2.  The passenger side wheel has the sensor for the brake pad wear indicator.  The sensor is held in place with an inverse torx bolt E7 shown in Figure 3. Unscrew the bolt and the connector assembly will come right off.  

3.  The caliper is held in place with two bolts shown in Figure 4.  The left side does not have this sensor.   The two bolts for the caliper are located behind the caliper.  One on top and one on the bottom.  They are the bolts with the ribbed rubber.  Once the two bolts are loosened using a 17 mm socket, the caliper will feel loose but will be hard to remove still.  Use the pry bar and pop the caliper off.  It's not too tight, but since the piston is compressed, it makes it hard to remove.  Figure 5 shows the brake caliper removed.

4.  Remove the old brake pads shown in Figure 6.

5.  Two brake caliper subframe bolts need to be removed using a 17 mm socket shown in Figure 7.  You should have a dangling caliper while the rotor is still mounted.  Support the caliper by using a small bungee chord or rope so you don't stress the brake lines.

6.  There is one torx T-30 bolt holding the brake rotor in place shown in Figure 8.  Remove the bolt and the brake rotor will come right off.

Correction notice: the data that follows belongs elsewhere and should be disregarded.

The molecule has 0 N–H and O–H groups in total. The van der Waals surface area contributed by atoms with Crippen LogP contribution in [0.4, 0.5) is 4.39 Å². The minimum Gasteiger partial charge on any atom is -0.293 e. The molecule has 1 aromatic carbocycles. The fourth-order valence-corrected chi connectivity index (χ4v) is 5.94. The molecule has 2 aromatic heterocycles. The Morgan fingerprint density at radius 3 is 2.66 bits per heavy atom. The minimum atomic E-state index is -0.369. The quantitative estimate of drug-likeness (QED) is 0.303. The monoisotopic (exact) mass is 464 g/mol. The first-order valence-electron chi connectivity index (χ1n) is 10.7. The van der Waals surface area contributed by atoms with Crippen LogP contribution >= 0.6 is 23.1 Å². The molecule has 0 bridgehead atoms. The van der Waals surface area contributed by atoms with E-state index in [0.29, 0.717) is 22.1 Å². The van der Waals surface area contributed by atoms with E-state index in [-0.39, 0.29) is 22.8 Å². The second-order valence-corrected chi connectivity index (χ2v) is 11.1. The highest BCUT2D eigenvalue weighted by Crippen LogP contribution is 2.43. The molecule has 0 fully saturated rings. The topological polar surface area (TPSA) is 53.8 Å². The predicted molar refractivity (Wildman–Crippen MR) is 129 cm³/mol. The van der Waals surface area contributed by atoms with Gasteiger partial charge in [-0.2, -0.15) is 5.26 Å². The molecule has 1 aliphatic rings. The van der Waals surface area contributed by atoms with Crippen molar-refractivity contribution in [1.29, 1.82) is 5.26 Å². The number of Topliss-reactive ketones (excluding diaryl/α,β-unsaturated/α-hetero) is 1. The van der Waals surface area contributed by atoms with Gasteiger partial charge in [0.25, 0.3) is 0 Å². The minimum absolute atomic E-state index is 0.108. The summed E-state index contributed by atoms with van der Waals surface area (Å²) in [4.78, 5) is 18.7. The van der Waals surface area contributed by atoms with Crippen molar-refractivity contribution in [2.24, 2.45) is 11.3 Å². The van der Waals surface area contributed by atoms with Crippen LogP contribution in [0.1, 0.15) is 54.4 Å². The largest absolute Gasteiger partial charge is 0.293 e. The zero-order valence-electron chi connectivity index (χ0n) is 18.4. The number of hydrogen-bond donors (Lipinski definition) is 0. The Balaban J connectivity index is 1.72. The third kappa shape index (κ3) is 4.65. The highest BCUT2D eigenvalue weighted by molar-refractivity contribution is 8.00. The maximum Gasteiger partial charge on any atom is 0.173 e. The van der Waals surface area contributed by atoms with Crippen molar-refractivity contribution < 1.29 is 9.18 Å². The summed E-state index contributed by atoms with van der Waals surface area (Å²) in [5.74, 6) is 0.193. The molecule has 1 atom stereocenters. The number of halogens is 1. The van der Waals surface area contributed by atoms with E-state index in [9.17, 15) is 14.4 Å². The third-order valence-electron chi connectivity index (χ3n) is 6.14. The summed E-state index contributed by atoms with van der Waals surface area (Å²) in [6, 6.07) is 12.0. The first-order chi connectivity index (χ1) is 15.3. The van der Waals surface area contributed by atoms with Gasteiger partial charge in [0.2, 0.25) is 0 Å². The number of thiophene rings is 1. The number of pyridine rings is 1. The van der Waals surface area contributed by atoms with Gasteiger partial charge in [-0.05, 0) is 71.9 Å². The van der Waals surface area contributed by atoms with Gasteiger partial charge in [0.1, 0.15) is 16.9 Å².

7.  Get a small bucket to catch some of the brake fluid.  Using a 14mm wrench, unscrew the brake hose as shown in Figure 9.  The hose will not turn so you will have to keep turning the caliper to remove it.  The fluid will slowly drip out so be sure and have a small bucket to catch it.  Brake fluid is VERY CORROSIVE and will destroy driveway sealants.  It hardly drips, maybe 1 drop per every 2 seconds.

8.  Unpack your new AMG calipers.  They should come with new mounting bolts.  According to Mercedes, the bolts should not be reused.  Remove the blue rubber plug on the new caliper and screw it onto the brake hose shown in Figure 10.  This is a bit hard since the caliper is heavy and you have to keep turning it. Tighten it to 18 Nm with the 14mm wrench.  Let the caliper hang behind or preferably place it on something to prevent any strain on the hose.